In my opinion, social media has been a tool used by news outlets, business and social bugs alike to reach people in numbers never thought possible and has changed the media on a whole for the better. Of course, social media hasn’t been impervious to the pitfalls of instant information.
Thus is the case of New Glarus Brewing and the “news” of their impending canning line – not a canning line – that broke on Instagram at the end of January. It came complete with a photo of what craft beer fans thought was canning equipment being set in place with a forklift. The word spread quickly as it usually does on social media accompanied with a slew of questions from followers and eventually main stream media including: Does this mean New Glarus will be expanding? Will New Glarus finally be distributing outside of Wisconsin? Which brews will they be canning?
Allow me to answer those questions: No. No. and None.
You see, mistakes were made but no one was hurt. The photo was posted by a misinformed intern and was actually of a new kegging line, and that is actually very exciting news for New Glarus and my fellow Spotted-Cow-chugging Wisconsinites. However, the news is not so good for anyone who lives outside the Badger State hoping the faux can line was a prelude to the elusive beers of New Glarus finally being within their grasps.
How do I know this? After I saw the photo and read the rampant speculation on the web – overwhelmingly on reddit – I called New Glarus for clarification. Founder and President, Deb Carey, was gracious enough to chat with me and explain the mix up and some other things pertaining to the state of New Glarus beers. Deb is definitely an easy going and charming sort, who held no ill will towards the intern responsible for the Instagram mistake, and to be fair, the intern owned it with a retraction-like post.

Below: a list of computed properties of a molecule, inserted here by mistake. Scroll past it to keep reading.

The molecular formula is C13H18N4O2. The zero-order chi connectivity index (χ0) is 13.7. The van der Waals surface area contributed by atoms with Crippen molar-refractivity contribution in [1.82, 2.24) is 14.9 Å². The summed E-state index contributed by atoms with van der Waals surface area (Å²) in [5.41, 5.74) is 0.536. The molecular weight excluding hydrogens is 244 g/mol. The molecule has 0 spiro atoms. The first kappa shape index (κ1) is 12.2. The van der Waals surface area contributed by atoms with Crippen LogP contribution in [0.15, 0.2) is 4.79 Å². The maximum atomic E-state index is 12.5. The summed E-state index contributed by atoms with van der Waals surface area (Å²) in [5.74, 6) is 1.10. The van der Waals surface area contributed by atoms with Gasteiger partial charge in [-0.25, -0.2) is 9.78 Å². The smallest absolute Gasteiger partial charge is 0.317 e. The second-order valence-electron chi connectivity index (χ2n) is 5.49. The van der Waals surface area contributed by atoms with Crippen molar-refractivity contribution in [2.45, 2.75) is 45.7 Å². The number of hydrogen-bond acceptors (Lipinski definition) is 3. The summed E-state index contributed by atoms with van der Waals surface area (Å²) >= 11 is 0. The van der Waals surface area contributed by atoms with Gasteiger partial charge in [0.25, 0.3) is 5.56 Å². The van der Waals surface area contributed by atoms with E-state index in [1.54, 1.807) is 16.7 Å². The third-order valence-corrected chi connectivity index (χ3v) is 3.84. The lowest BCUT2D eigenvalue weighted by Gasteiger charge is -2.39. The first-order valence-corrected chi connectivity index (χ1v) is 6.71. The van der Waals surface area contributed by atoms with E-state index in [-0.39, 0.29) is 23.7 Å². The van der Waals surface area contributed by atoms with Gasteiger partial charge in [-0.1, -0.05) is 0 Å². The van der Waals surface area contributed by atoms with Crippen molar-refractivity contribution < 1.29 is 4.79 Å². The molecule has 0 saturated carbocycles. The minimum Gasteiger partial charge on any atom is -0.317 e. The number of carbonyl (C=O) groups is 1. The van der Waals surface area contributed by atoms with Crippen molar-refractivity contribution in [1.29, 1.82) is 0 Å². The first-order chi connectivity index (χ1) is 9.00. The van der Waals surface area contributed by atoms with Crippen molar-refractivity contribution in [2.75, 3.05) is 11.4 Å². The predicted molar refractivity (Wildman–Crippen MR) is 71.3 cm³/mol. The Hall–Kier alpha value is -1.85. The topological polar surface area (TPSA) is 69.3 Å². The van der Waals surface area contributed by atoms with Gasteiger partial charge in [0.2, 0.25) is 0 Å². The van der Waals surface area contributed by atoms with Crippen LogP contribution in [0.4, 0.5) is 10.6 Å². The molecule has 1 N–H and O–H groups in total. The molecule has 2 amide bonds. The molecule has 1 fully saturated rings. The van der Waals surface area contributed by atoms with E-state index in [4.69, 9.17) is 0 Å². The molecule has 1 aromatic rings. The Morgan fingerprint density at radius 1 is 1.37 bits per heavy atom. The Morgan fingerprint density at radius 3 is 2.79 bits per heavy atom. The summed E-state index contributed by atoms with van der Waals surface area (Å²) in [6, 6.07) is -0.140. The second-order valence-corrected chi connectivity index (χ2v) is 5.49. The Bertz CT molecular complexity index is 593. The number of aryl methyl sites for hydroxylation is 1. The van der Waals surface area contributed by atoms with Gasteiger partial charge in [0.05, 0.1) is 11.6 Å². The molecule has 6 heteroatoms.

Once the air was cleared about the non-can line that is in fact a new keg line, Deb discussed how the new line could help double their current barrel output, which again is great news for the state. Carey went on to explain that with sales up 20% and one in ten draft beers sold in Wisconsin belonging to New Glarus, the need for more barrel output was a necessity. Moon Man, a session pale ale, has become so popular in Wisconsin – rivaling Spotted Cow – that, according to Carey, it outsold all New Belgium beers sold in Wisconsin combined in 2015. That’s mind boggling when you think about it.
The prospect of New Glarus expanding their beer outside of Wisconsin is most likely an improbability in the foreseeable future.
“I don’t know what people think it takes to make beer, but it’s a lot of work and time,” explains Carey. “The brewing expansion would have to be huge. I listened to a thousand offers [to sell] that would expand the beer outside of the state.”
But that’s not what Deb wants, and in a time when we are continually reading about craft breweries selling to mega corporations, that’s exactly the sort of thing Brew Studs loves to hear. I have a keen sense that Carey is content with the market she currently has and the fact that Wisconsinites feel as if New Glarus beer is something special they can call their very own.
Oh, and canning their beer… it’s not necessarily off the table. As Deb Carey put it, “never say never.” That should keep hope alive for out-of-state craft beer fans who dream of ordering a pint of Spotted Cow at a local pub or seeing it on shelves some day.